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Network World - With this year's Consumer Electronics Show winding down, and a deluge of recap articles and slideshows flooding the Internet, it’s always important to remember that what may be exciting at CES is not always an indication of what will transform the consumer technology market.
Often at CES, one or two technologies seem to dominate headlines, while other times standout products receive a lot of attention for their specifications. As these exciting technologies enter a market full of consumers who don’t spend all their time talking about technology, they have trouble fulfilling their potential. This is a look back at those products and technologies, what made them so popular at CES, and why they didn’t pan out in the market.
This look back at CES starts in 2006, which attracted about 150,000 attendees and made it the largest technology event in the country. Some CES events, particularly those the past few years, were dominated by one technology that established a theme. Others loaned attention to products that, while technologically impressive, were bound to fail in the market.
Every year since 2006 is represented here except for 2011, which was, judging by Google search results, mostly dominated by tablets and laptops. While the “death of the PC” debate could be raised here, it doesn’t really apply to CES specifically.
The 2006 CES was where HD DVD formally challenged Blu-ray for dominance of the home entertainment market. Just as DVD had
unseated VHS with its higher-quality playback, one of these formats was expected to displace DVD.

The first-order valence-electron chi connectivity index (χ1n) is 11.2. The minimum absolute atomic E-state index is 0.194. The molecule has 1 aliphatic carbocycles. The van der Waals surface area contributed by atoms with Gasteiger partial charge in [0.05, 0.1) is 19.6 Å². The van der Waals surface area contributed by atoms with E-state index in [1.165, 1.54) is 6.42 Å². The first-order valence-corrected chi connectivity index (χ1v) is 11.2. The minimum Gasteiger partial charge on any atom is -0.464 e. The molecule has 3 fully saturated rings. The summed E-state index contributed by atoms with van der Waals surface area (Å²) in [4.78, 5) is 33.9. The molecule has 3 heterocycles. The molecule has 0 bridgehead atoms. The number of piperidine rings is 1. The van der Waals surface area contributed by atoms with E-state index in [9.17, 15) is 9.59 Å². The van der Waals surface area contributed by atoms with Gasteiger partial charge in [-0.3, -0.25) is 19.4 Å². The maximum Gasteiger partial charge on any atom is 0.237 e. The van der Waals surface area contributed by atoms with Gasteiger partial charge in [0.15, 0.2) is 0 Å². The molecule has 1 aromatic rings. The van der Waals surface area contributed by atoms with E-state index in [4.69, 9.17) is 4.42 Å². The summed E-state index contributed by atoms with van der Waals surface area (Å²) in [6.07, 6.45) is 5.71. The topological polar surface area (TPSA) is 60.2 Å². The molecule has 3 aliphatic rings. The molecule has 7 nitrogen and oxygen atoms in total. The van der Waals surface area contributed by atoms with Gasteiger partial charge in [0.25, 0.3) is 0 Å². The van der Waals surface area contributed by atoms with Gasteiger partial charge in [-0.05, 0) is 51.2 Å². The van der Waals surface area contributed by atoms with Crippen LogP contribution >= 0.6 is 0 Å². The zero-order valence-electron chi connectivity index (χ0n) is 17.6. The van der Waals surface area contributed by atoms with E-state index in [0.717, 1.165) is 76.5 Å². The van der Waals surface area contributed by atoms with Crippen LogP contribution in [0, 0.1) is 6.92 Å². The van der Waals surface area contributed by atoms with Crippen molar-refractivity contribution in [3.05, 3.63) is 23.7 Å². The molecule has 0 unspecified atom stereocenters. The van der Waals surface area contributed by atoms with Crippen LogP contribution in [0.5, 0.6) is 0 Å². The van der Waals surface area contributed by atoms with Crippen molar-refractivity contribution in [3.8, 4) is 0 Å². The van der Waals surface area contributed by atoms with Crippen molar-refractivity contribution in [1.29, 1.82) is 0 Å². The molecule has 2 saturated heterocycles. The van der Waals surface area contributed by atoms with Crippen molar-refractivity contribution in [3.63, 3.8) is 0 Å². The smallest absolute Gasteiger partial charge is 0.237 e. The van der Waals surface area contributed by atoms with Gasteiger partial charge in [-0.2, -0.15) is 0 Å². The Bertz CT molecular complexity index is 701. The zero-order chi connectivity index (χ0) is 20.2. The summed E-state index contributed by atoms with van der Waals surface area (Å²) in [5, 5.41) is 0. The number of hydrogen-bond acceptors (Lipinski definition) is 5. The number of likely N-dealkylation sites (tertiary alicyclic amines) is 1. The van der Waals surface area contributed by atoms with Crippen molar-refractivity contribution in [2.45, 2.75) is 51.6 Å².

However, eight years later, it’s clear the “battle” was short-lived, and neither side won. Although Blu-ray sales grew 5% in 2013, which the Digital Entertainment Group called “consistent,” that growth was far outpaced by Electronic Sell-Through’s 50% growth over the year [PDF]. Streaming also poses a significant threat, and with the growing presence of smart TVs, Internet TV devices like Apple TV or Google Chromecast, and media consoles like Microsoft’s Xbox One or Sony’s PlayStation 4, the future does not look good for Blu-ray and DVD sales.
Also notable at CES 2006 were MP3 players that aimed to unseat the iPod. Manufacturers employed a handful of new features to try to differentiate these devices from Apple’s market-leading MP3 player.
Engadget praised Toshiba’s Gigabeat S Series portable media player, claiming “it’ll have the skills to take on the iPod.” The Gigabeat’s secret weapon was integration with Vongo, a video download service offered by the cable network Starz that allowed users to download movies and watch them on the go. CBS News suggested that the 2 or 4-gig Samsung YPZ5 could compete with the iPod Nano, while CNET got excited about the SanDisk Sansa Connect’s built-in Wi-Fi for adding and sharing media.